Nitric Oxide (NO) Induced Signaling of Mitochondrial Biogenesis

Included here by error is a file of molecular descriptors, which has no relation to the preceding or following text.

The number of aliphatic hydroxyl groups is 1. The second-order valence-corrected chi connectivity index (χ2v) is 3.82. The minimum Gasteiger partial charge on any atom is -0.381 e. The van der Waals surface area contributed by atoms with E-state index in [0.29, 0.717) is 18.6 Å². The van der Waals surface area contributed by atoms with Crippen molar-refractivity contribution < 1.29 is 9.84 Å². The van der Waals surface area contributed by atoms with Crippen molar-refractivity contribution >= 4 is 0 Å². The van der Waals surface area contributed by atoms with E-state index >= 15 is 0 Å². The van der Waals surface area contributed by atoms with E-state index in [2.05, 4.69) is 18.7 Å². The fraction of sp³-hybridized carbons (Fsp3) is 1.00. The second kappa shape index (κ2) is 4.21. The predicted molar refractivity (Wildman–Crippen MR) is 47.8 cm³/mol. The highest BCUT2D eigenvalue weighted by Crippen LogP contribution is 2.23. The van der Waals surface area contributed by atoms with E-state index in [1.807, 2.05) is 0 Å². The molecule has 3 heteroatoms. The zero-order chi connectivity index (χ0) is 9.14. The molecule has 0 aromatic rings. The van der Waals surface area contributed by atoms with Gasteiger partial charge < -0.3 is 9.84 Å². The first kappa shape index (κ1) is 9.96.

Another major gaseous physiological mediator produced both constitutively and during ischemia/reperfusion and other types of cardiac damage is nitric oxide (NO). Although release of NO from ischemia may interact directly with ROS such as ·O2- to produce peroxinitrite (McBride et al., 1999; Paolocci et al., 2001), other evidence is beginning to emerge that NO plays a direct role in mitochondrial biogenesis as well as in mitochondrial QC in the heart. Using HL-1 cardiomyocytes, NO donors have been demonstrated to activate mitochondrial biogenesis (Vettor et al., 2014). Intracellular NO is produced by endothelial NO synthase (eNOS/NOS1), inducible NO synthase (iNOS/NOS2), or neuronal NO synthase (nNOS/NOS3). NO generated through NOS1 activity leads to the induction of mitochondrial biogenesis through guanylate cyclase activation and enhanced cyclic GMP and protein kinase A (PKA) activity (Nisoli et al., 2003, 2004; Signorile et al., 2014). Additionally, exercise-induced myocardial mitochondrial biogenesis is inhibited in mice with eNOS/NOS1 deletion (Vettor et al., 2014). And it has been shown that the renal hematopoietic hormone erythropoietin (EPO) induces mitochondrial biogenesis through EPO receptors in the mouse heart, and that this response is absent in mice lacking eNOS/NOS1 (Carraway et al., 2010).